The Consequence of Violations of Family Court Orders

The headlines are everywhere: “Mom jailed for refusing to vaccinate child.” Outrage and confusion may have been a common sentiment for anyone reading such a headline without delving further into the story. Those who actually read past the headlines, however, quickly realized that the controversial issue of vaccination (or lack thereof) was not the root cause of the mother’s, Rebecca Bredow’s, incarceration.

In fact, it was her own willful refusal to comply with the agreement she entered into with her ex-husband, James Horne, which resulted in her being jailed for contempt of the Court. According to various news sources, the parties shared custody of their children. As such, they agreed to vaccinate their child. Thereafter, Bredow’s refusal to vaccinate the child per the agreement was adjudicated to be a violation of the Court’s Order.

As cited by the New York Times, Judge McDonald noted that Bredow had a “history of making child-rearing decisions without the consent of [Horne].” As a result of Bredow’s recalcitrance regarding the vaccination, the Judge granted temporary custody to Horne, ordered enforcement of the parties’ agreement, which required vaccination of their child, and sentenced Bredow to jail.

Bredow was quoted telling the Washington Post that this was “about having [her] choices as a mother to be able to make medical choices for [her] child.” But, in situations where the parties share custody, as Judge McDonald emphasized, the child “has two parents, and dad gets a say.”

This newsworthy story highlights the potential difficulty of sharing decision-making authority for children after divorce. In New Jersey, it is very typical for parties to share joint legal custody. This means that both parents must work together to agree to decisions affecting the health, welfare, education, or religion of the children. Where parties agree to certain custody arrangements and their agreement is then entered by the Court, those agreements have the same force and effect as though they were Court-ordered.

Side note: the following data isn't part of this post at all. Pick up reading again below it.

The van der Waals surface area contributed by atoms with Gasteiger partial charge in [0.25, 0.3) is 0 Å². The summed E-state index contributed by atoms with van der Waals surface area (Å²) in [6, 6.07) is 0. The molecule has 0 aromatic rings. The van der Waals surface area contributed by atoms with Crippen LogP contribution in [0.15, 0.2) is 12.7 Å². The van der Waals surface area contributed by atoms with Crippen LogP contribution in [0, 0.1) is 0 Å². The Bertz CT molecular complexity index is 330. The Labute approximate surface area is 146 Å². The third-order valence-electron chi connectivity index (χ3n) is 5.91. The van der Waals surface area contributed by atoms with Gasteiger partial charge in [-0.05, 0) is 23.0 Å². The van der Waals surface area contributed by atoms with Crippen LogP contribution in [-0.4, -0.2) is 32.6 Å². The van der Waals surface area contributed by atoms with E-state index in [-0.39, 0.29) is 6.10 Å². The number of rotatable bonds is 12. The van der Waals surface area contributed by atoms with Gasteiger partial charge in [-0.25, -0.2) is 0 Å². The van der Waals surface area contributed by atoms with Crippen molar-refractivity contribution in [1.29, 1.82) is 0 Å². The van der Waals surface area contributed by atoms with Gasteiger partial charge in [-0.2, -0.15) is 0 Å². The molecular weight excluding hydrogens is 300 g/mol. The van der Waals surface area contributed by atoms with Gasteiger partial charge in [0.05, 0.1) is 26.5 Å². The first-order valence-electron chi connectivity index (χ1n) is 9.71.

Understandably, sometimes circumstances change. What was once thought to be in the children’s best interests may no longer be. For such situations, New Jersey law permits a person to file a motion for modification based upon a legitimate change in circumstances. Alternatively, parents may attempt to work together to formulate a new arrangement that better fits the current situation.

But, taking matters into your own hands or exercising self-help, as Bredow did, is never a good idea. As clearly demonstrated by her jail sentence,  the violation of a Court Order can have serious repercussions. In New Jersey, a violation of a custody or parenting time order can trigger various penalties, including economic sanctions, temporary or permanent modification of custodial arrangements, required participation in community service, incarceration, or “any other appropriate equitable remedy.” R. 5:3-7(a).

The Family Court retains broad power to enforce its prior Orders. Although it is a Court of equity, it may not always be a Court of leniency. 

Natalie Diratsouian works in the firm’s family law section, to contact her click here.